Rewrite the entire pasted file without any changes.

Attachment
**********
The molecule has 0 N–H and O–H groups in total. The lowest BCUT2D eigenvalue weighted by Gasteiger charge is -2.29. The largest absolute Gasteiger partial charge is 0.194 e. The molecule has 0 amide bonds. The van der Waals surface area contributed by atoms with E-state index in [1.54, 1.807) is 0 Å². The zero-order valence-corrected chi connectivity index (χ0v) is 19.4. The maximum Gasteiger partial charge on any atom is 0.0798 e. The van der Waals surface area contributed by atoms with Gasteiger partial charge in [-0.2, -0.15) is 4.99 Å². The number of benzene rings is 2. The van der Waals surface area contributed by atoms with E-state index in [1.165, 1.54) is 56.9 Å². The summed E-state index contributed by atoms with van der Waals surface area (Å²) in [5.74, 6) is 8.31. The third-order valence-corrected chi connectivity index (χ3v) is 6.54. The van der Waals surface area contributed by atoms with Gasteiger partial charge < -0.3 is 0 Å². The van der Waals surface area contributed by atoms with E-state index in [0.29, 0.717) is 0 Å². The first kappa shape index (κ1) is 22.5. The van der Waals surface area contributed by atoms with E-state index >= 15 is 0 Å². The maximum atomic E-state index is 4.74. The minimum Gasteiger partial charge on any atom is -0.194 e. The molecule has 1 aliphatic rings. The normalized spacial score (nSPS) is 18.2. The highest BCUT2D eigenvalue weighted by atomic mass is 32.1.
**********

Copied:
The molecule has 0 N–H and O–H groups in total. The lowest BCUT2D eigenvalue weighted by Gasteiger charge is -2.29. The largest absolute Gasteiger partial charge is 0.194 e. The molecule has 0 amide bonds. The van der Waals surface area contributed by atoms with E-state index in [1.54, 1.807) is 0 Å². The zero-order valence-corrected chi connectivity index (χ0v) is 19.4. The maximum Gasteiger partial charge on any atom is 0.0798 e. The van der Waals surface area contributed by atoms with Gasteiger partial charge in [-0.2, -0.15) is 4.99 Å². The number of benzene rings is 2. The van der Waals surface area contributed by atoms with E-state index in [1.165, 1.54) is 56.9 Å². The summed E-state index contributed by atoms with van der Waals surface area (Å²) in [5.74, 6) is 8.31. The third-order valence-corrected chi connectivity index (χ3v) is 6.54. The van der Waals surface area contributed by atoms with Gasteiger partial charge < -0.3 is 0 Å². The van der Waals surface area contributed by atoms with E-state index in [0.29, 0.717) is 0 Å². The first kappa shape index (κ1) is 22.5. The van der Waals surface area contributed by atoms with E-state index >= 15 is 0 Å². The maximum atomic E-state index is 4.74. The minimum Gasteiger partial charge on any atom is -0.194 e. The molecule has 1 aliphatic rings. The normalized spacial score (nSPS) is 18.2. The highest BCUT2D eigenvalue weighted by atomic mass is 32.1.